Pro tip: Bring candy or a small gift for your flight attendants. It can get you a lot of attention.

4. Which hotel are you staying at?

Safety is a big thing with airline personnel. We can’t tell you where we live. In some foreign cities we have armed escorts who take us to the hotel. I usually say, “I’ll tell you, but then I have to fire you,” and laugh because people should understand that we need privacy.

5. (Rings the call button) Can I have a Coke?

I’ll admit that when the bell rings, we all look wildly at each other and think: who will take it? It’s a mixed feeling. We are there for you to call us. But don’t call to give us your trash. We walk through the aisle with garbage bags every quarter of an hour. If someone in your row calls us for a drink, please let us know if you’d like one too! I’d rather bring two drinks at once rather than on another trip.

6. What? What did you say?

Please! When you see the drinks cart approaching and you want a drink, press “pause” on the movie and take off your headset, preferably before we get there. Flight attendants really don’t like asking you three times if you want something to drink. When I talked to my colleagues about these questions, this was the first thing that made us cringe.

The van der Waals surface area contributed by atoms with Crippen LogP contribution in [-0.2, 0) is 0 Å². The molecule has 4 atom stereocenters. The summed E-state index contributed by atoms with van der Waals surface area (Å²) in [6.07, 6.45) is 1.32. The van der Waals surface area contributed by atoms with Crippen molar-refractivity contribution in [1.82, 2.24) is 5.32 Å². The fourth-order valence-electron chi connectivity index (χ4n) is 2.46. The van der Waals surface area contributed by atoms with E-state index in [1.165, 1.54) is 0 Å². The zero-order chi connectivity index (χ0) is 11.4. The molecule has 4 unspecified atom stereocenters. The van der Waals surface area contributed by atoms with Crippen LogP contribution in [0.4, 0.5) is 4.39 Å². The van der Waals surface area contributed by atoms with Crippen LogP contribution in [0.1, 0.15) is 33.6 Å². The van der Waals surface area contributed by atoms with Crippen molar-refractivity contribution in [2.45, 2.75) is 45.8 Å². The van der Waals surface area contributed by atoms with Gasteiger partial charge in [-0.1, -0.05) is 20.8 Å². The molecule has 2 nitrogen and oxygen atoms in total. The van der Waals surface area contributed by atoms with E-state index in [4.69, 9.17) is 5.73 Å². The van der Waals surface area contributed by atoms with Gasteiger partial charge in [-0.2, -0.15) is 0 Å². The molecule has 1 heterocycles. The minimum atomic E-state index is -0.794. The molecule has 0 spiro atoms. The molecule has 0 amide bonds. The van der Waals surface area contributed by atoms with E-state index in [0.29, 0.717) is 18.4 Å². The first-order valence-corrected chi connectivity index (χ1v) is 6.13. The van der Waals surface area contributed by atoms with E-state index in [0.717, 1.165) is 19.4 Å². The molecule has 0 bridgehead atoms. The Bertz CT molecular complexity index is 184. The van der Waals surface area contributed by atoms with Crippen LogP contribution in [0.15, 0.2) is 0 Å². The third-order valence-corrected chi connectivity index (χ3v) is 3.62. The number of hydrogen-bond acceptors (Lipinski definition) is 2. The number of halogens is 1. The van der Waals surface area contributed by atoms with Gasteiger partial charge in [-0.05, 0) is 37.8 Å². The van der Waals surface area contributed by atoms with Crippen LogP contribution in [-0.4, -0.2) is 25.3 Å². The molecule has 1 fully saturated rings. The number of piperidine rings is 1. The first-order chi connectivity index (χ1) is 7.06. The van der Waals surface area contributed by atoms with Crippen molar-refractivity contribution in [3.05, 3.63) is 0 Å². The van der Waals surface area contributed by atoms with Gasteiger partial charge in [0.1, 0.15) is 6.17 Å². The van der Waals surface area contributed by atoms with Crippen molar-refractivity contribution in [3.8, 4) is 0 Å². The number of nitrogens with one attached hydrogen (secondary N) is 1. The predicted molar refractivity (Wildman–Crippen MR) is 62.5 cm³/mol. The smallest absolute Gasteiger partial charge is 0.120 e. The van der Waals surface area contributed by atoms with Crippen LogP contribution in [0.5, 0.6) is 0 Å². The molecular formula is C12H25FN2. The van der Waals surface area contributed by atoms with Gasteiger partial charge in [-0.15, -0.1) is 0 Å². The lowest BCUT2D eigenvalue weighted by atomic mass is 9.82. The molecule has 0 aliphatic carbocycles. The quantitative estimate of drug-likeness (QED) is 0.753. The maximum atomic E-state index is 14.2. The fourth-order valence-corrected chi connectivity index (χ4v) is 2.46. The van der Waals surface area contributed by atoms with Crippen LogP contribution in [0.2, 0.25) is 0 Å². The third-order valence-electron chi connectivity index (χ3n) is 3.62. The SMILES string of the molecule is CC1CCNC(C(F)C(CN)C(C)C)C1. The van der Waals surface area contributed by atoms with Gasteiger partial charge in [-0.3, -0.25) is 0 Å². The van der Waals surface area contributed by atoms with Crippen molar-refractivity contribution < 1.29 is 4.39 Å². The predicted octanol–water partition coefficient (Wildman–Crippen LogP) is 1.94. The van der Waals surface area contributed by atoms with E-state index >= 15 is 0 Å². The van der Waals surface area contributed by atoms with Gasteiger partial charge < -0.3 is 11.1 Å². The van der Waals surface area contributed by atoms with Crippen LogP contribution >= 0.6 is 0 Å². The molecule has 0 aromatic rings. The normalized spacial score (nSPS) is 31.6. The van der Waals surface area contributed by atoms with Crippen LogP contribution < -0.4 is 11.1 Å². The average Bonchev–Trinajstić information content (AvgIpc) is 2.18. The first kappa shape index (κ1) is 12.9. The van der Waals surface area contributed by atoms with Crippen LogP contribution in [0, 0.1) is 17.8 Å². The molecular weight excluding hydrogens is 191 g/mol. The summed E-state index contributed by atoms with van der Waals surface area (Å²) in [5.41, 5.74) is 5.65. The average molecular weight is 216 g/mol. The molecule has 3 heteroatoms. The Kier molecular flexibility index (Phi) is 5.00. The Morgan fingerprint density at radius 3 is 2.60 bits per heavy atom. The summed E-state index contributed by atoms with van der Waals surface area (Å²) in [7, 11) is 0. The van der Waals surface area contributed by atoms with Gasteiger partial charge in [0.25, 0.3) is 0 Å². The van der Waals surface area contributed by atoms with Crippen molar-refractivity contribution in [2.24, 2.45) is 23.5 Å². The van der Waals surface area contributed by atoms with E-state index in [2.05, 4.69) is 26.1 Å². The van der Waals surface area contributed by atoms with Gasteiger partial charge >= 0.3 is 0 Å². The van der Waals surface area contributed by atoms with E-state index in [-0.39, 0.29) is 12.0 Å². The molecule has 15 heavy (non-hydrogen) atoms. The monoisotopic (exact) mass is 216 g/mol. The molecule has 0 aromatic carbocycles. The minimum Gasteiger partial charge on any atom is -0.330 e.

7. How many days do you work?

Flight attendant jobs are a completely different animal. We can take a 3-day trip and then have 4 days off, or we have the option to work 2 weeks in a row and have the rest of the month off. Trying to explain this to people who work regular jobs is difficult and they usually think I only work part-time or that we don’t work very hard. But if you’ve ever been with me on a long mechanical delay, hours in the making, you’d know we’re there for you. Recently on a delayed flight, my crew chose to agree to extend our hours to get you home (voluntarily extending our work day to over 16 hours).

8. Is this your usual route?

In the old days, we used to have “routes”. We would fly the same city pairings every week for a month. I miss them as I wanted to get to know the business people who flew every week and I also wanted to get to know the city. Technology has enabled us to choose our flights and the dates we want to fly them, all based on seniority, so ‘regular’ routes are a thing of the past. When you ask us this question, we have to bring you into the 21st centurySt century – although I do miss the old go-go boots!